What are the safety protocols? If something happens to your pet, what is the emergency plan? The facility should have extensive protocols in safe dog handling and emergency evacuation. Question those that do not.

Will your dog have access to veterinary care? What would happen if there was an emergency with your dog? Where do they take sick or injured animals? How do they transport the dog if needed?

How will they keep in touch with you about your dog's stay? Owners should be able to call or text the facility and receive a progress report on their dog during business hours. Some facilities may send a photo of the dog during its stay or give you access to a webcam if your dog is enrolled in daycare play. There is nothing worse than being on vacation and only "imagining" the dog's care.

Obtaining this type of information upfront will assist you in making a qualified boarding decision. However, there are obligations the dog owner has as well.

-Book early and check their hours. When you find a facility that meets your needs, make sure you book your dog's stay early and confirm as your trip gets closer. Many boarding facilities get booked up, particularly during the holiday season and summer. It is better to have to cancel a reservation than to not have one. Knowing their business hours is also important. If you return after hours and cannot pick up until the following day, you probably will have to pay for an extra night.

-Provide up-to-date vaccination records. Most boarding facilities require certain shots, and without proof that they are up to date, they won't let your pet stay. Giving the staff an idea of any recent medical issues will also allow them to provide better care. If your pet is on any medication, don't forget to pack it along with specific dosing instructions.

-If you will provide your dog's own food, make sure you supply more than enough food for the stay. Bag the meals individually, and mark them with the days and times the food is to be provided. If you were delayed in picking up the dog, it's good for the facility to have extra food.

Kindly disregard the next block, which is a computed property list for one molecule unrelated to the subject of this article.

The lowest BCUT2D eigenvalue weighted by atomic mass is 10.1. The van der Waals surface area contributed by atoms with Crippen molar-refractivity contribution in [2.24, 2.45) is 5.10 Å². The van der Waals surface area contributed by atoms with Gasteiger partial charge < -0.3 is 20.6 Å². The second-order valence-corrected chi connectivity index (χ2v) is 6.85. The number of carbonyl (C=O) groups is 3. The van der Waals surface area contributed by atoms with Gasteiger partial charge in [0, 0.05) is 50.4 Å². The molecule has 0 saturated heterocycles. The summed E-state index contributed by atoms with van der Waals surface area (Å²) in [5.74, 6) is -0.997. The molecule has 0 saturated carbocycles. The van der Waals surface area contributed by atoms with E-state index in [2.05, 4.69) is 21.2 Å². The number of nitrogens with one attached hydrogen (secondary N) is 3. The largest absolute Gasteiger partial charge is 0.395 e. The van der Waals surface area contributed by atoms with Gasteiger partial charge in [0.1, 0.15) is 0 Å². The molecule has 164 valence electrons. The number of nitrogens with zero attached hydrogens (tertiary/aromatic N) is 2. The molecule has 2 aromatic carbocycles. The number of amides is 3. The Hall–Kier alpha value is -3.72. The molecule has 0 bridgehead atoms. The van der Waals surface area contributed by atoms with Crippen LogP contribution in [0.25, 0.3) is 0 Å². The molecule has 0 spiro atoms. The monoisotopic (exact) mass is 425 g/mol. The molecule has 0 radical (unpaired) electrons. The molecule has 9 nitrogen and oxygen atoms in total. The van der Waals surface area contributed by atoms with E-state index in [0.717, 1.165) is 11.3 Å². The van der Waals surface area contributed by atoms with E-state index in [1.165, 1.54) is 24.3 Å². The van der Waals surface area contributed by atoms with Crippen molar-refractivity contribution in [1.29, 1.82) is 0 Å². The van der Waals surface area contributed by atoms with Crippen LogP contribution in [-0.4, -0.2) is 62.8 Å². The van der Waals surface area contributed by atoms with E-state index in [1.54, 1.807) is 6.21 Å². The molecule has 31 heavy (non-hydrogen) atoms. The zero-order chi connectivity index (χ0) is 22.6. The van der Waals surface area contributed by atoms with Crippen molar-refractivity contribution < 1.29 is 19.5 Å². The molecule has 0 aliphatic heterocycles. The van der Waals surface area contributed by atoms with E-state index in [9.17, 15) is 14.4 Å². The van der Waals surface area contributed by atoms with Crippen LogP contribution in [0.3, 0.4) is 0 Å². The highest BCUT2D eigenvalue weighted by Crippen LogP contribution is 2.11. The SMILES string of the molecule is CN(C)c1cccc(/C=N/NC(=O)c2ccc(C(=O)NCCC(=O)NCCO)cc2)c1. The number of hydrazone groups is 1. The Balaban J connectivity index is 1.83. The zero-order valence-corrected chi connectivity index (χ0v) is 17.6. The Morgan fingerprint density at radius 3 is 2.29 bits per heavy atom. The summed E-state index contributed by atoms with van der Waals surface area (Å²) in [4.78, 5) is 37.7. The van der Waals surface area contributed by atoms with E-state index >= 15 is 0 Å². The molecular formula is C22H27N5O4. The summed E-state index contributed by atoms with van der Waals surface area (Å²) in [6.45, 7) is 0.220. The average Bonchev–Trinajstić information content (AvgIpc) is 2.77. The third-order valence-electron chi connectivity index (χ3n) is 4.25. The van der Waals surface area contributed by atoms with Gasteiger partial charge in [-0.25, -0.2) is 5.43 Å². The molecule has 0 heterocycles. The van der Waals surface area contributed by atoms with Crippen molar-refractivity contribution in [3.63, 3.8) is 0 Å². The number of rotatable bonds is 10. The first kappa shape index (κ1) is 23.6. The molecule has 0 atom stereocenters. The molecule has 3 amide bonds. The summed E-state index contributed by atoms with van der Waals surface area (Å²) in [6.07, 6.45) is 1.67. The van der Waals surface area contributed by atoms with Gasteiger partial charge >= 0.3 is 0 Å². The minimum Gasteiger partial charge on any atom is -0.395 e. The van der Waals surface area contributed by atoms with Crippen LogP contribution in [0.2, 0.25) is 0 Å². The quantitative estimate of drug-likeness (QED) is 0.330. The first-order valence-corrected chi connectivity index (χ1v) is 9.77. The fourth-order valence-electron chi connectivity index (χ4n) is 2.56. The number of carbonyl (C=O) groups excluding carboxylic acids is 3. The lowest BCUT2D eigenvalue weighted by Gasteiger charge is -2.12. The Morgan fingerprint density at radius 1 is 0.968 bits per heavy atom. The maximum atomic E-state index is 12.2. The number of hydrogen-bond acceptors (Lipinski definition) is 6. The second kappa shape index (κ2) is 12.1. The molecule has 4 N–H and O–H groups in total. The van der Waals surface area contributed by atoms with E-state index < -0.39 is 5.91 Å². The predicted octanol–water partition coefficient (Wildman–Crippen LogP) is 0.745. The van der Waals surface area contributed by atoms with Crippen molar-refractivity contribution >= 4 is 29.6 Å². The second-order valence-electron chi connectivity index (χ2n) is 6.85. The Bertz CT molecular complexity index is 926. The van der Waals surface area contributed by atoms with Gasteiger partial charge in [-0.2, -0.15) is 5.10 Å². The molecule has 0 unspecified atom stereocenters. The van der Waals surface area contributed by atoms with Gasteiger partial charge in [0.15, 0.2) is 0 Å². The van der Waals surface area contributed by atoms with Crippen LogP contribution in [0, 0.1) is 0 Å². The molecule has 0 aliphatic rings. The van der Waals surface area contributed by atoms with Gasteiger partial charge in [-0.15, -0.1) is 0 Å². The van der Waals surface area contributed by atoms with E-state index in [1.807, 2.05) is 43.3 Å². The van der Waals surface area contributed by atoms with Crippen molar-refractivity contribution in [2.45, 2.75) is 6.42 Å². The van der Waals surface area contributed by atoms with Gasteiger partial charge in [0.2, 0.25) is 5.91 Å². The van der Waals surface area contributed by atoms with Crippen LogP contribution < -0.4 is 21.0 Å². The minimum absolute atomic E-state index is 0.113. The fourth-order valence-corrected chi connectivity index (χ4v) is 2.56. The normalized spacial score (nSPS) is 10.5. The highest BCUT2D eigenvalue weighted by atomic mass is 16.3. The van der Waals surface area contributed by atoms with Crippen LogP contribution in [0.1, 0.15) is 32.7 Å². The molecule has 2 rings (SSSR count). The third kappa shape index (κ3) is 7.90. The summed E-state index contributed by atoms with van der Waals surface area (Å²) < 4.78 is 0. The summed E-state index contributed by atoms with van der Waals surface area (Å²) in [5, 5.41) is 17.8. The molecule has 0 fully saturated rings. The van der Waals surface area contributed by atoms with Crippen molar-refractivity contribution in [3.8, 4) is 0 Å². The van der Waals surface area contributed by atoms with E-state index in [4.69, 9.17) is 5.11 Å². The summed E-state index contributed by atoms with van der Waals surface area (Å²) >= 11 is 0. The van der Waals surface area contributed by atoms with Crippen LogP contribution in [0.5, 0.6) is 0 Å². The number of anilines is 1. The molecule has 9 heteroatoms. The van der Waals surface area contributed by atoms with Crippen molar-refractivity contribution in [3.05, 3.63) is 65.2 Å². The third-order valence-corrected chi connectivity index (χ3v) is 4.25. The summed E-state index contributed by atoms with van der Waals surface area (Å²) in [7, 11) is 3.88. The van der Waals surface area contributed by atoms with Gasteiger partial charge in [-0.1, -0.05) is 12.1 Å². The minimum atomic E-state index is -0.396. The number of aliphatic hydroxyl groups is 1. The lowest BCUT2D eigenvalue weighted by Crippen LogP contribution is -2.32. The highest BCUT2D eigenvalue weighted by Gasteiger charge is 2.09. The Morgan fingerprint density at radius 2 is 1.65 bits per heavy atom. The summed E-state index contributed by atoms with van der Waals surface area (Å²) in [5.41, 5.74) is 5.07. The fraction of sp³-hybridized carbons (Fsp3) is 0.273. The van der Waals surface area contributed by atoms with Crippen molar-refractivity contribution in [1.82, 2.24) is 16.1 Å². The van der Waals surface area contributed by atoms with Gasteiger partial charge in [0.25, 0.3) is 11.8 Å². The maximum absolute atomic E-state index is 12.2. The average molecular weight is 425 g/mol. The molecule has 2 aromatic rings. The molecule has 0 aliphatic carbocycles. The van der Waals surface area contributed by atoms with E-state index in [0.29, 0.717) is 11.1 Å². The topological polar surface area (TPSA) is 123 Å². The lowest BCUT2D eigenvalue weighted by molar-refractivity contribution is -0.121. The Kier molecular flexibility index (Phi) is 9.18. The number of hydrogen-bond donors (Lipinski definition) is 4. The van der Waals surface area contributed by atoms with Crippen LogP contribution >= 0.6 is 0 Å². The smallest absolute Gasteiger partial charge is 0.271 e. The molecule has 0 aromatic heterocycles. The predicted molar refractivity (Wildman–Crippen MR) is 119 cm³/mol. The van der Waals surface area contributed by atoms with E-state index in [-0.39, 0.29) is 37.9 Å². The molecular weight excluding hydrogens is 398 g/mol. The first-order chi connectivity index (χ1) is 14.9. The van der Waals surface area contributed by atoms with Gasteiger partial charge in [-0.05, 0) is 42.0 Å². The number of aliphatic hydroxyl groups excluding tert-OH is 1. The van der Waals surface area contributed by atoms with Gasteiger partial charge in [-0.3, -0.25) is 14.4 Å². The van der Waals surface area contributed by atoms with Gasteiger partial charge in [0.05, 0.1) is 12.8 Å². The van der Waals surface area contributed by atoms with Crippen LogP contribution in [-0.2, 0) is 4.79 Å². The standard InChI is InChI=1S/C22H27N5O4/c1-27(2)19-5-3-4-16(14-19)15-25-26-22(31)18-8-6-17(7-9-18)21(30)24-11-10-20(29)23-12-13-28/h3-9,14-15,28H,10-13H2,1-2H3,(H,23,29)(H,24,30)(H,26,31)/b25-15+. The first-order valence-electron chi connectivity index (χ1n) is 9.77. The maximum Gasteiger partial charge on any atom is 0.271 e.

-Bring some small comforts from home. Bringing a few of your dog's toys and treats can help reinforce the feelings of being at home and help make their stay more pleasant. Having things with them that smell like, or remind them of, home is a great way to keep them more relaxed.

-Make sure your pet is outfitted with updated identification. In the rare event that your pet requires professional care or gets free, your pet should have an updated collar with ID tags and contact information. Additionally, microchipping your pet can drastically speed up the location process.

-Provide the emergency contact information of several people who can be reached during the stay. Emergency contacts should be local, and you should let them know that their info has been provided. They need to be willing to make decisions or pick up your dog in your absence if needed.

(James Tysseling is the chief operating officer of Canine Retreat by AKC.)


For more tips on dog ownership, visit the AKC at


(c)2019 American Kennel Club

Distributed by Tribune Content Agency, LLC.